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Thank You!

I’m honored to have been nominated by acclamation for reelection at our Arapahoe County Assembly on Saturday, April 10th. I hope you’ll work with us this summer and fall to keep our momentum going for better jobs, better schools and better healthcare! I pledge to continue to work hard as your State Representative in House District 36 in Aurora.

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Health Care for All

Our US Congress has just passed the most momentous health care legislation since Medicare, and I hope you are as proud as I am with this important legislative victory for the American people.

Unbelievably, some partisan factions are already trying to overturn healthcare reform before the ink has even dried on the bill signed into law by President Obama.  They have decided that their vision of America, where children go without health insurance because their families can’t afford it, families are bankrupted by medical bills, and insurance companies can deny coverage because of pre-existing conditions, is a better America than one where everyone has access to the affordable health coverage they need.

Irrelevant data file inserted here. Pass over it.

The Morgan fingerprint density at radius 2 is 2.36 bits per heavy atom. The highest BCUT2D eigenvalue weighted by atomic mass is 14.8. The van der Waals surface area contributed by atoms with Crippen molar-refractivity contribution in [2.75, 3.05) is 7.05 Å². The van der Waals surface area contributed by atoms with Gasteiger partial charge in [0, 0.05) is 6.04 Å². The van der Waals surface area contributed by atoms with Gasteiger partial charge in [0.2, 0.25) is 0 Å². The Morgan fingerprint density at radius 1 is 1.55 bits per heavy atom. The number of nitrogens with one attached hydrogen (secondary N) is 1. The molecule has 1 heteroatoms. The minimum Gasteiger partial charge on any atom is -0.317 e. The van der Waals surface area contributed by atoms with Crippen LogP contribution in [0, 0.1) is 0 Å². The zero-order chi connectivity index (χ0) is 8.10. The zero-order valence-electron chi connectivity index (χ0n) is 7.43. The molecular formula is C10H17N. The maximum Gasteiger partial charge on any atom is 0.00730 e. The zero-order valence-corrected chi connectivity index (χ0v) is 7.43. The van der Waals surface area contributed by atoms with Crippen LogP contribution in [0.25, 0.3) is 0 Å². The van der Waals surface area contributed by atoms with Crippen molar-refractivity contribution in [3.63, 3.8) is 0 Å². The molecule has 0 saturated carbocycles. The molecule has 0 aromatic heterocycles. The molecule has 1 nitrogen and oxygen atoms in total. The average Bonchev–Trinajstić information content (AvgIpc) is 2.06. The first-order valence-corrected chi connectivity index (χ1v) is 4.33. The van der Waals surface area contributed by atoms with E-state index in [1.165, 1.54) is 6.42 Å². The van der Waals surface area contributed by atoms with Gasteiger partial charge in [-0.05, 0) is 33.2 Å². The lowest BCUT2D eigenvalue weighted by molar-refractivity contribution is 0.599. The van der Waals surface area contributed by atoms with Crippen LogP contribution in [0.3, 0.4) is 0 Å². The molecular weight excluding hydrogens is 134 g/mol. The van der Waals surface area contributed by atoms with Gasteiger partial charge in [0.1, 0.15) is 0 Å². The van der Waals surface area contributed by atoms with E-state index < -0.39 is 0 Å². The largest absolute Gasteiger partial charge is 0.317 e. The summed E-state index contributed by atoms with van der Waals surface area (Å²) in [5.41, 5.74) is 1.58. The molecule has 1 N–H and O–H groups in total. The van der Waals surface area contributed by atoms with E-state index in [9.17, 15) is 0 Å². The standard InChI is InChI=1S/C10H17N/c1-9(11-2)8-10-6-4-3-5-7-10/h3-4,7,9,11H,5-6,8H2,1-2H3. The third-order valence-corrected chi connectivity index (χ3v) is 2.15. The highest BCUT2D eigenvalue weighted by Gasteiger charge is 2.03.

I heard Joan Henneberry speak recently.  She is the head of Colorado’s Health Care Policy and Finance Department  (HCPF).  She congratulated our State Legislature on four years of hard work to position Colorado to take advantage of national healthcare reform.  As of May, 2010, we will be providing health care to an additional 100,000 Coloradans.